• Directors of reimbursement, billing & finance
  • Head of legal and compliance office
Instructor Profile:
Dennis Weissman

Dennis Weissman
President, Dennis Weissman and Associates LLC

Dennis Weissman is a nationally known independent analyst and thought leaders in the clinical laboratory and pathology sectors for over three decades. Dennis is president of Dennis Weissman & Associates, LLC of Falls Church, VA, a consultancy which provides market intelligence, M&A advisory services, public policy monitoring & advice and business leadership to diagnostic and life science companies and organizations. He has expertise in Medicare and health care reform policies and trends; clinical lab and pathology payment and compliance policies as well as M&A and business issues and direction to diagnostic and life science companies.

Dennis founded and served as publisher of Washington G-2 Reports (now G2 Intelligence) from 1979 through 1999, an information company that reports on and analyzes the U.S. clinical laboratory industry via newsletters, research reports; webinars and live conferences. Prior to G2, he served as Director of the Washington Office of the American Society for Medical Technology (now ASCLS) and before that, Special Assistant to the Deputy Assistance Secretary for Health, U.S. Department of Health, Education & Welfare (now HHS).

Topic Background:

While the vast majority of clinical laboratory tests are commercial tests which are manufactured and marketed by medical device companies to multiple laboratories, some tests are developed, validated and made available to patients by a specific lab and have not historically been required to go through the Food and Drug Administration (FDA) approval and clearance process applied to commercially available lab tests. These proprietary laboratory-developed tests (LDTs) are used solely within that particular lab and are not distributed or sold to other labs, hospitals, or physicians to perform on their own. LDTs are developed by academic, hospital and independent clinical labs according to their own procedures and are often created in response to unmet clinical needs and are often used for early diagnosis, monitoring and guiding of patient treatment. In addition, LDTs may also be used to diagnose and assess diseases and disorders for which there is no currently available commercial test kit approved by the FDA, such as rare and emergent diseases, or those with small patient populations. The increasing complexity, availability and growing use of LDTs to diagnose common but serious medical conditions such as cancer and heart disease, has sparked FDA’s renewed scrutiny and related policy positions on LDTs which have drawn the attention of Congress and raised serious concerns inside the lab industry.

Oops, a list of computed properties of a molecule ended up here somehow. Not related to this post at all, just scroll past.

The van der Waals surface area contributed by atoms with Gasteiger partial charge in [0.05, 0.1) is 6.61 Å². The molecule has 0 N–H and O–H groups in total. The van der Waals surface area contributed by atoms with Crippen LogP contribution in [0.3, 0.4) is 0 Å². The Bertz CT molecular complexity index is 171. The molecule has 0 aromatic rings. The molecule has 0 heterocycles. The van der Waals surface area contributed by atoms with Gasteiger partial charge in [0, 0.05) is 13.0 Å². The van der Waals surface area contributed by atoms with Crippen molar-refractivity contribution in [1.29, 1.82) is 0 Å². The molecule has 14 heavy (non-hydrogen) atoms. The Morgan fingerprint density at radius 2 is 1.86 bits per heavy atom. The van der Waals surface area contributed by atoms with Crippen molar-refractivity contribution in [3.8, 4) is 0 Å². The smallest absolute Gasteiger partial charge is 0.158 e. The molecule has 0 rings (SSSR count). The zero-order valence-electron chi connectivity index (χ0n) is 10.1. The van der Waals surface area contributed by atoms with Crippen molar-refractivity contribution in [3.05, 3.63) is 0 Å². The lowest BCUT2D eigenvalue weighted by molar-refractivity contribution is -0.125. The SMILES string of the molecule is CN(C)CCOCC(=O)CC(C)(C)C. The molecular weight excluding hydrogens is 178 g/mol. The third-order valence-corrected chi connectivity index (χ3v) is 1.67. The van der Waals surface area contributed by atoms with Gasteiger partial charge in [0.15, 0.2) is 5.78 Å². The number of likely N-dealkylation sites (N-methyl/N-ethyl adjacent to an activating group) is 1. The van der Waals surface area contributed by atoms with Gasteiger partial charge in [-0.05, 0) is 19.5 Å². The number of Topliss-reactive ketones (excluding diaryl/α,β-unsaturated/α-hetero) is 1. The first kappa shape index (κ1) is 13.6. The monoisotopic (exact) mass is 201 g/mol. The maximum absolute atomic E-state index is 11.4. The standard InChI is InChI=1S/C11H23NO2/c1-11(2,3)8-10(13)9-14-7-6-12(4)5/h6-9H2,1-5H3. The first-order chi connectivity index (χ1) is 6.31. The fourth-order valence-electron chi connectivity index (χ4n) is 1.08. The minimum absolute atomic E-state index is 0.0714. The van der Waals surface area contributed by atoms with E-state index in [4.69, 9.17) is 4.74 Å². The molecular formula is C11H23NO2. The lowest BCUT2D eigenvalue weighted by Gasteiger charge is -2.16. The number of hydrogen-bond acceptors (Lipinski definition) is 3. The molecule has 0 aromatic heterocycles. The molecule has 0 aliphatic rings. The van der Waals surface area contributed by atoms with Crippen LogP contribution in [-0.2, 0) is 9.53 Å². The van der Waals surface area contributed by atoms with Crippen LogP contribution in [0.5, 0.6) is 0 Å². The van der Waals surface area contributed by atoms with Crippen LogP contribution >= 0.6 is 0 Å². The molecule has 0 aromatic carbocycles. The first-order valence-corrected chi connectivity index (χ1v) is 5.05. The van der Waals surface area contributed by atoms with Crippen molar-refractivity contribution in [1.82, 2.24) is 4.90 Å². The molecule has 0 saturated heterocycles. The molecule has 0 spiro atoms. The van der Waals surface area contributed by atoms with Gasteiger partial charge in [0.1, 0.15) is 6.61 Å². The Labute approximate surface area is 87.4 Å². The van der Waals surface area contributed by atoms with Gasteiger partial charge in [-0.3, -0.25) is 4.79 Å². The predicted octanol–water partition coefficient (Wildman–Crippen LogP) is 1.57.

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Refund Policy

Registrants may cancel up to two working days prior to the course start date and will receive a letter of credit to be used towards a future course up to one year from date of issuance. ComplianceOnline would process/provide refund if the Live Webinar has been cancelled. The attendee could choose between the recorded version of the webinar or refund for any cancelled webinar. Refunds will not be given to participants who do not show up for the webinar. On-Demand Recordings can be requested in exchange.

Webinar may be cancelled due to lack of enrolment or unavoidable factors. Registrants will be notified 24hours in advance if a cancellation occurs. Substitutions can happen any time.